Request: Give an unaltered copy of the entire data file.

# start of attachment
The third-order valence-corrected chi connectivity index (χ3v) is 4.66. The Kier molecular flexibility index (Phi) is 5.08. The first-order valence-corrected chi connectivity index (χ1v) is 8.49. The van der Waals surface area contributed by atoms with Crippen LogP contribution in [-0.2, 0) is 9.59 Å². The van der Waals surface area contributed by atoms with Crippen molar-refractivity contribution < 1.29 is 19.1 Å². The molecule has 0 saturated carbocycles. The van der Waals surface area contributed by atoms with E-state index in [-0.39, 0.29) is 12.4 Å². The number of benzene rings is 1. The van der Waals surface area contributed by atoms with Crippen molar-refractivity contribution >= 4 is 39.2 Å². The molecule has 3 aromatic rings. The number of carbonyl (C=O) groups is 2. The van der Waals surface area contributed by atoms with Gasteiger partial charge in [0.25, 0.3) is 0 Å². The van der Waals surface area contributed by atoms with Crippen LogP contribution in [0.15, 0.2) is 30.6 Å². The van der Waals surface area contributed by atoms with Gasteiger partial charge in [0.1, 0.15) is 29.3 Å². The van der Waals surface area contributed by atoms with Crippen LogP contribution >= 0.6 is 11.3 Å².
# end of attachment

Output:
The third-order valence-corrected chi connectivity index (χ3v) is 4.66. The Kier molecular flexibility index (Phi) is 5.08. The first-order valence-corrected chi connectivity index (χ1v) is 8.49. The van der Waals surface area contributed by atoms with Crippen LogP contribution in [-0.2, 0) is 9.59 Å². The van der Waals surface area contributed by atoms with Crippen molar-refractivity contribution < 1.29 is 19.1 Å². The molecule has 0 saturated carbocycles. The van der Waals surface area contributed by atoms with E-state index in [-0.39, 0.29) is 12.4 Å². The number of benzene rings is 1. The van der Waals surface area contributed by atoms with Crippen molar-refractivity contribution >= 4 is 39.2 Å². The molecule has 3 aromatic rings. The number of carbonyl (C=O) groups is 2. The van der Waals surface area contributed by atoms with Gasteiger partial charge in [0.25, 0.3) is 0 Å². The van der Waals surface area contributed by atoms with Crippen LogP contribution in [0.15, 0.2) is 30.6 Å². The van der Waals surface area contributed by atoms with Gasteiger partial charge in [0.1, 0.15) is 29.3 Å². The van der Waals surface area contributed by atoms with Crippen LogP contribution >= 0.6 is 11.3 Å².